UPPER WEST SIDE, MANHATTAN – President Lee Bollinger announced in a press release last Thursday that the School of General Studies will be sold for scrap metal at the end of the academic year.
Bollinger cited financial constraints as the primary motivation for the sale. “General Studies was a noble experiment,” Bollinger said. “But the numbers just don’t add up. And frankly, every other week I have to listen to some studious mom complain about having to choose between buying her kids shoes and covering textbook rentals. It gets really tiring after a while. In the end, I think the quick cash we’ll make from the extra metal might do more for the community than GS ever could.”
But finances are not Bollinger’s only concern. “Seeing older students around campus has been making me really uncomfortable recently,” he said. “I see them and think, ‘you’re 47. Aren’t you a little old to be taking University Writing?’”
The announcement has been met with a mixed response from the General Studies Community. “It’s really a shame,” said Jennifer Farnham, GS ‘18. “General Studies has given me so much. At the same time, it’s hard to argue with all that top-shelf American steel.”
The university has not seen such an influx in scrap metal since it received Henry Moore’s sculpture “Reclining Figure.” While there has been no official word as to what will be done with the metal, unconfirmed reports suggest it will be used to build a new back door to the university.
IN OTHER NEWS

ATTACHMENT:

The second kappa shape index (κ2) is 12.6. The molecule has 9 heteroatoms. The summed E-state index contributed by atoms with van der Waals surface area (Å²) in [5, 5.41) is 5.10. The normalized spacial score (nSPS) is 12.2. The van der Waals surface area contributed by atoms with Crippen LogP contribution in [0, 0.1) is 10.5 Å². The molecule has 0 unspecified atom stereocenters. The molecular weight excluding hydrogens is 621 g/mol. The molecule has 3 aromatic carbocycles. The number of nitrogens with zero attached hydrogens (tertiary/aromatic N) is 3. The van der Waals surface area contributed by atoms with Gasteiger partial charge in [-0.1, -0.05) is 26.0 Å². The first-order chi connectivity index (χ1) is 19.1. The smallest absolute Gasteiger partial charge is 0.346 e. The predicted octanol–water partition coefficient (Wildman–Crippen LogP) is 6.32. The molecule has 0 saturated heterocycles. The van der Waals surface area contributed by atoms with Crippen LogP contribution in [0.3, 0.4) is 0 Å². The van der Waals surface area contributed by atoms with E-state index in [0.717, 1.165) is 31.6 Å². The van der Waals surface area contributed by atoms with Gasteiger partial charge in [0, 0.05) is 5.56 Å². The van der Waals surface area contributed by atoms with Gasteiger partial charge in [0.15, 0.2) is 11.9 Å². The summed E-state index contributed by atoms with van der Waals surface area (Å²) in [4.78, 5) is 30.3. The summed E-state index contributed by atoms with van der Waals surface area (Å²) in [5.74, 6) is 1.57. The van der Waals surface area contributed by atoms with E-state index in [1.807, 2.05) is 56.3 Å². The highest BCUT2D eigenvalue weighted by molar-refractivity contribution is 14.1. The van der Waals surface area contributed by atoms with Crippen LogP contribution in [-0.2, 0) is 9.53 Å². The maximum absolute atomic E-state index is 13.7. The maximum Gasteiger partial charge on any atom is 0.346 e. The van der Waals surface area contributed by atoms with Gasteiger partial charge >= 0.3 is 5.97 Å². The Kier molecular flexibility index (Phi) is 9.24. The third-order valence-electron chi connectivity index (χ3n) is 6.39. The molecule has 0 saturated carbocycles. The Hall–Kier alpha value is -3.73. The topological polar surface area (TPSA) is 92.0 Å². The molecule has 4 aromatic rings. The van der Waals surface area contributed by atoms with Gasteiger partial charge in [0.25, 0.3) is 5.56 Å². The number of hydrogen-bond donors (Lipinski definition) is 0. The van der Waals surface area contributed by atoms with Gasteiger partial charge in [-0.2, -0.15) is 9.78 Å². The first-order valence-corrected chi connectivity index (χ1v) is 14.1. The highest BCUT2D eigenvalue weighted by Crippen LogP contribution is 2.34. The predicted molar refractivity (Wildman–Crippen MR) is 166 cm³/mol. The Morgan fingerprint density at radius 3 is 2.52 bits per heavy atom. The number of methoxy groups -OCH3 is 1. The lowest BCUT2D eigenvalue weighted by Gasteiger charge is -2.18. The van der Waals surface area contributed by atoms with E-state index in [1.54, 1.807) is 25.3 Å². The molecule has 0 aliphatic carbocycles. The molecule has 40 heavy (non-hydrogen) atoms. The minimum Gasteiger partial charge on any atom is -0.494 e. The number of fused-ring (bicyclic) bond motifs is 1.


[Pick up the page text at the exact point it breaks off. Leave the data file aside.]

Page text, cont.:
“We engage with ideas from all over the world; Italy, Germany, France, England, New England…How could anyone still think that way after such an education?”
“I mean, I’m very socially progressive and pro-sex and everything,” Carrie’s roommate Charlotte explains, “but come on, I need to get into my room sometimes to change my shirt or take my gummy vitamins.
“Because I have integrity, because I have principles, I won’t be selling out anytime soon,” said a triumphant Emerson. “I’ll be out there in the trenches, living in a dumpy apartment in Queens.”
“Jeffrey has shown that through determination, kindness, and avoiding all conversations about abortion and military action, General Studies students can fit right in here,” said a school representative.
“I want to be forthright. Yes, as Dining Director of John Jay, I made a deal with Big Bean, just like Ferris signed exclusivity agreements with Inedible Broccoli and Lukewarm Yogurt,” he said in a statement.
“Three weeks went by, and not a word from anyone. Just yesterday I received an email from President Bollinger telling me to ‘keep up the great work!’”, said Columbia Housing Executive Director Joyce Jackson.
Perhaps the union is being selfish. Why should their right to proper compensation and treatment as employees supercede my mild curiosity as to what would happen without TAs to proctor my exam?
“Exposing Westchester’s kids to this kind of disease is nothing short of morally repugnant,” said local activist group FreeEdu. “If you want to do justice to teaching America’s colonial past, you should be giving them smallpox instead.”
In response to the news, Associate Director of Residential Life Scott Helfrich told the Federalist: “The safety of our undergraduate students is our top concern. But if students decide to act irresponsibly and binge-drink in their dorms, it isn’t our fault that they’re lightweights.”